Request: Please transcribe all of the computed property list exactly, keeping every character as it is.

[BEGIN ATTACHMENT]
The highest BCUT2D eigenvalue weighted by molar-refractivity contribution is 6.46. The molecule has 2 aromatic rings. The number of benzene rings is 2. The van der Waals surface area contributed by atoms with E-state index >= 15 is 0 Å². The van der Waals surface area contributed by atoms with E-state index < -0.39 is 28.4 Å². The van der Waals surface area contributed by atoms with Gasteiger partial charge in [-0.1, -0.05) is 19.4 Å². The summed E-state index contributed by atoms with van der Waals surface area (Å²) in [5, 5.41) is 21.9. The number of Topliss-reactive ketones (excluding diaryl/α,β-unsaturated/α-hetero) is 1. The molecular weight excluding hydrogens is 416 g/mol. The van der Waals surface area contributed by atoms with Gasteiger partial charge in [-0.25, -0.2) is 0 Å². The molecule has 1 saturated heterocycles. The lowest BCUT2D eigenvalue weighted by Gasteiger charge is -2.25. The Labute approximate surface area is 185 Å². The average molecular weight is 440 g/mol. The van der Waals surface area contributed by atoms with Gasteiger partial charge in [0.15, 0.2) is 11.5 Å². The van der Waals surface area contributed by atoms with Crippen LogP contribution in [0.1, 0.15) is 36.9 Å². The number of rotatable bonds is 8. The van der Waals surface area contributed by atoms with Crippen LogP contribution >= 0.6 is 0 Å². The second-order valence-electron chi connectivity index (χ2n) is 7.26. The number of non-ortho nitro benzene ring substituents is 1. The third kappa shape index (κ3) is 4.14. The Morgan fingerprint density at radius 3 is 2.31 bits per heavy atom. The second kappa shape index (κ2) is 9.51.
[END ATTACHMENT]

The highest BCUT2D eigenvalue weighted by molar-refractivity contribution is 6.46. The molecule has 2 aromatic rings. The number of benzene rings is 2. The van der Waals surface area contributed by atoms with E-state index >= 15 is 0 Å². The van der Waals surface area contributed by atoms with E-state index < -0.39 is 28.4 Å². The van der Waals surface area contributed by atoms with Gasteiger partial charge in [-0.1, -0.05) is 19.4 Å². The summed E-state index contributed by atoms with van der Waals surface area (Å²) in [5, 5.41) is 21.9. The number of Topliss-reactive ketones (excluding diaryl/α,β-unsaturated/α-hetero) is 1. The molecular weight excluding hydrogens is 416 g/mol. The van der Waals surface area contributed by atoms with Gasteiger partial charge in [-0.25, -0.2) is 0 Å². The molecule has 1 saturated heterocycles. The lowest BCUT2D eigenvalue weighted by Gasteiger charge is -2.25. The Labute approximate surface area is 185 Å². The average molecular weight is 440 g/mol. The van der Waals surface area contributed by atoms with Gasteiger partial charge in [0.15, 0.2) is 11.5 Å². The van der Waals surface area contributed by atoms with Crippen LogP contribution in [0.1, 0.15) is 36.9 Å². The number of rotatable bonds is 8. The van der Waals surface area contributed by atoms with Crippen LogP contribution >= 0.6 is 0 Å². The second-order valence-electron chi connectivity index (χ2n) is 7.26. The number of non-ortho nitro benzene ring substituents is 1. The third kappa shape index (κ3) is 4.14. The Morgan fingerprint density at radius 3 is 2.31 bits per heavy atom. The second kappa shape index (κ2) is 9.51.